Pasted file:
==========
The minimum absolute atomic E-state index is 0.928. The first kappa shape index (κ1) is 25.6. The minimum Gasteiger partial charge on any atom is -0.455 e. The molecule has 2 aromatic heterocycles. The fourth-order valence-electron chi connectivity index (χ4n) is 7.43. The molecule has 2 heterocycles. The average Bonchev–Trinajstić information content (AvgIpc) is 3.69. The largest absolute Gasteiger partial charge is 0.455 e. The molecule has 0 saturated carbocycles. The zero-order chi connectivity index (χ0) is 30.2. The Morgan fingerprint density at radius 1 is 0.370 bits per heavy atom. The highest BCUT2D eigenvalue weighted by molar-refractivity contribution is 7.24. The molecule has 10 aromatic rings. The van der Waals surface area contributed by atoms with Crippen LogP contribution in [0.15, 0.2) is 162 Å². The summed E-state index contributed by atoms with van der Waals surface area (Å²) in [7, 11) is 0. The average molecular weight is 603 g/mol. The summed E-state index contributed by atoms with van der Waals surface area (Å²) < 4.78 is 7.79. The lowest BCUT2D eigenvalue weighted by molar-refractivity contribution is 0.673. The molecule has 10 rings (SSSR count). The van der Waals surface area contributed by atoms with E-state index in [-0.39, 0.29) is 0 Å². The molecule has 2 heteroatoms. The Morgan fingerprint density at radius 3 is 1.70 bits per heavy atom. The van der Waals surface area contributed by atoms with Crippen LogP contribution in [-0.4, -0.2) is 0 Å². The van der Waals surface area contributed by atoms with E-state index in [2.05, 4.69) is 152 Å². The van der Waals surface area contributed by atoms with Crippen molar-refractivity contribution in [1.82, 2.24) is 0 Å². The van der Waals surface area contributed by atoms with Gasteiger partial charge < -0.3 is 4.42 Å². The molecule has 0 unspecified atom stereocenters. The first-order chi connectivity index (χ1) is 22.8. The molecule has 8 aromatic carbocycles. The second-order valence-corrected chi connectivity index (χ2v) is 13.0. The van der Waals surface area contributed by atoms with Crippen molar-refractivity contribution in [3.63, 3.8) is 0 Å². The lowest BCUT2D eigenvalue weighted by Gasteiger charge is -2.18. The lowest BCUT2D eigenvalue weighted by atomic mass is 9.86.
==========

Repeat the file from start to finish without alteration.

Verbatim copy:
The minimum absolute atomic E-state index is 0.928. The first kappa shape index (κ1) is 25.6. The minimum Gasteiger partial charge on any atom is -0.455 e. The molecule has 2 aromatic heterocycles. The fourth-order valence-electron chi connectivity index (χ4n) is 7.43. The molecule has 2 heterocycles. The average Bonchev–Trinajstić information content (AvgIpc) is 3.69. The largest absolute Gasteiger partial charge is 0.455 e. The molecule has 0 saturated carbocycles. The zero-order chi connectivity index (χ0) is 30.2. The Morgan fingerprint density at radius 1 is 0.370 bits per heavy atom. The highest BCUT2D eigenvalue weighted by molar-refractivity contribution is 7.24. The molecule has 10 aromatic rings. The van der Waals surface area contributed by atoms with Crippen LogP contribution in [0.15, 0.2) is 162 Å². The summed E-state index contributed by atoms with van der Waals surface area (Å²) in [7, 11) is 0. The average molecular weight is 603 g/mol. The summed E-state index contributed by atoms with van der Waals surface area (Å²) < 4.78 is 7.79. The lowest BCUT2D eigenvalue weighted by molar-refractivity contribution is 0.673. The molecule has 10 rings (SSSR count). The van der Waals surface area contributed by atoms with E-state index in [-0.39, 0.29) is 0 Å². The molecule has 2 heteroatoms. The Morgan fingerprint density at radius 3 is 1.70 bits per heavy atom. The van der Waals surface area contributed by atoms with Crippen LogP contribution in [-0.4, -0.2) is 0 Å². The van der Waals surface area contributed by atoms with E-state index in [2.05, 4.69) is 152 Å². The van der Waals surface area contributed by atoms with Crippen molar-refractivity contribution in [1.82, 2.24) is 0 Å². The van der Waals surface area contributed by atoms with Gasteiger partial charge < -0.3 is 4.42 Å². The molecule has 0 unspecified atom stereocenters. The first-order chi connectivity index (χ1) is 22.8. The molecule has 8 aromatic carbocycles. The second-order valence-corrected chi connectivity index (χ2v) is 13.0. The van der Waals surface area contributed by atoms with Crippen molar-refractivity contribution in [3.63, 3.8) is 0 Å². The lowest BCUT2D eigenvalue weighted by Gasteiger charge is -2.18. The lowest BCUT2D eigenvalue weighted by atomic mass is 9.86.